Reports are subject to review by a Committee of Experts that reports annually to the ILC on the degree of compliance of member States with respect to ratified Conventions. Failure to implement a ratified Convention can give rise to observations by the Committee of Experts and to requests from the lLC explain the reasons for non-compliance. In addition, another ratifying member State, or an organization of workers or employers, may make a representation to the ILO alleging failure to implement a ratified Convention.
It sets out seafarers' rights to decent working conditions and helps to create conditions for fair competition for shipowners. Background The decision by the ILO to develop this major new maritime labour Convention was the result of a joint resolution in by international seafarers' and shipowners' organizations, later supported by governments. The industry partners called on the ILO to develop, as a matter of priority, " an instrument which brings together into a consolidated text as much of the existing body of ILO instruments as it proves possible to achieve in order to improve the relevance of those standards to the needs of all the stakeholders of the maritime sector.
In addition, excessive detail in many existing maritime labour Conventions constituted a major obstacle to their broad ratification. The new Convention brings most of the existing maritime labour instruments together in a single Convention with a new format and updated language that better reflects modern working conditions in the industry. To facilitate broad ratification, the Convention takes an approach that is " firm on rights and flexible on implementation ".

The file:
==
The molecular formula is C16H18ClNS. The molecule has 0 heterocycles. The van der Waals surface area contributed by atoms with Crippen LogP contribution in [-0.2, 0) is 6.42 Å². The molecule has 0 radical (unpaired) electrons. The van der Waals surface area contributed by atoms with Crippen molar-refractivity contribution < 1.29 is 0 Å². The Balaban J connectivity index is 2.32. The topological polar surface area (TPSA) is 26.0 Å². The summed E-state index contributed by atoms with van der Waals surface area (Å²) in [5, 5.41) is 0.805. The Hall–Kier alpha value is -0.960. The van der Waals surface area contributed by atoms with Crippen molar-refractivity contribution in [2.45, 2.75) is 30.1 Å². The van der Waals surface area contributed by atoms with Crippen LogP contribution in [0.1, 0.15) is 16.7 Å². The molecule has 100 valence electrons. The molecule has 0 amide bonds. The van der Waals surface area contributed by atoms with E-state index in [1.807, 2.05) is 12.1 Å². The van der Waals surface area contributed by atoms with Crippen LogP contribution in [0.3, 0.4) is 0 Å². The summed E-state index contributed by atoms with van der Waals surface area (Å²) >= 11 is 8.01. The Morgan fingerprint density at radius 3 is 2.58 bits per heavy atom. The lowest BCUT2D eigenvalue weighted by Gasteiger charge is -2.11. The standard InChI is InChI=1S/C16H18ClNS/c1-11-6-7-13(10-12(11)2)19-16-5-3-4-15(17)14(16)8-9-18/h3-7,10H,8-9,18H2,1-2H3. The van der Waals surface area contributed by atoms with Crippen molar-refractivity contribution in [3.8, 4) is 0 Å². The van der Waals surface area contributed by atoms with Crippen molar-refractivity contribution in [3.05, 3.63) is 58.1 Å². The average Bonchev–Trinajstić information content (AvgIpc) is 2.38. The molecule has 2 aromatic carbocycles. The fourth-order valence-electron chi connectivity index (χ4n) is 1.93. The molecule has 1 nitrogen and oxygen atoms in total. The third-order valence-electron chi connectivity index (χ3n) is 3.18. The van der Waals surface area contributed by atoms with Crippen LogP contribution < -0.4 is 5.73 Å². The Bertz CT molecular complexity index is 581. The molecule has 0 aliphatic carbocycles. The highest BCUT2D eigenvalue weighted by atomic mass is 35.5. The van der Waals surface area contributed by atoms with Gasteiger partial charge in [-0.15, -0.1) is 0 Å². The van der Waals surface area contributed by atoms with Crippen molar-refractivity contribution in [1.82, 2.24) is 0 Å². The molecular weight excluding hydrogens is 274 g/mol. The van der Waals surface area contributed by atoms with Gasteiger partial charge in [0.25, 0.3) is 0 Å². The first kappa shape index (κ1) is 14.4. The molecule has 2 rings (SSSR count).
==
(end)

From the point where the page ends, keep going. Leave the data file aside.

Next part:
The new Convention also responds to the need for a more effective enforcement and compliance system that would help eliminate substandard working conditions on ships and would work within the well established international system for enforcement of the international standards for ships safety and security and environmental protection adopted by the International Maritime Organization IMO.
The Convention The Convention is organized in three main parts: The Articles, coming first, set out broad principles and obligations.
They are followed by the more detailed Regulations and Code. Except for a few specific exclusions and areas where flexibility is provided for national authorities to exempt smaller ships gross tonnage and below that do not undertake international voyages from some aspects of the Convention, the MLC , applies to all publicly or privately owned ships and to seafarers on those ships that are ordinarily engaged in commercial activities.
For the purpose of the Convention a seafarer means any person who is " employed or engaged or works in any capacity on board a ship to which this Convention applies ".
The Convention does not apply to: ships that navigate exclusively in inland waters or waters within, or closely adjacent to, sheltered waters or areas where port regulations apply; ships engaged in fishing; ships of traditional build such as dhows and junks; warships or naval auxiliaries. Articles III and IV set out fundamental rights and principles, and seafarers' employment and social rights.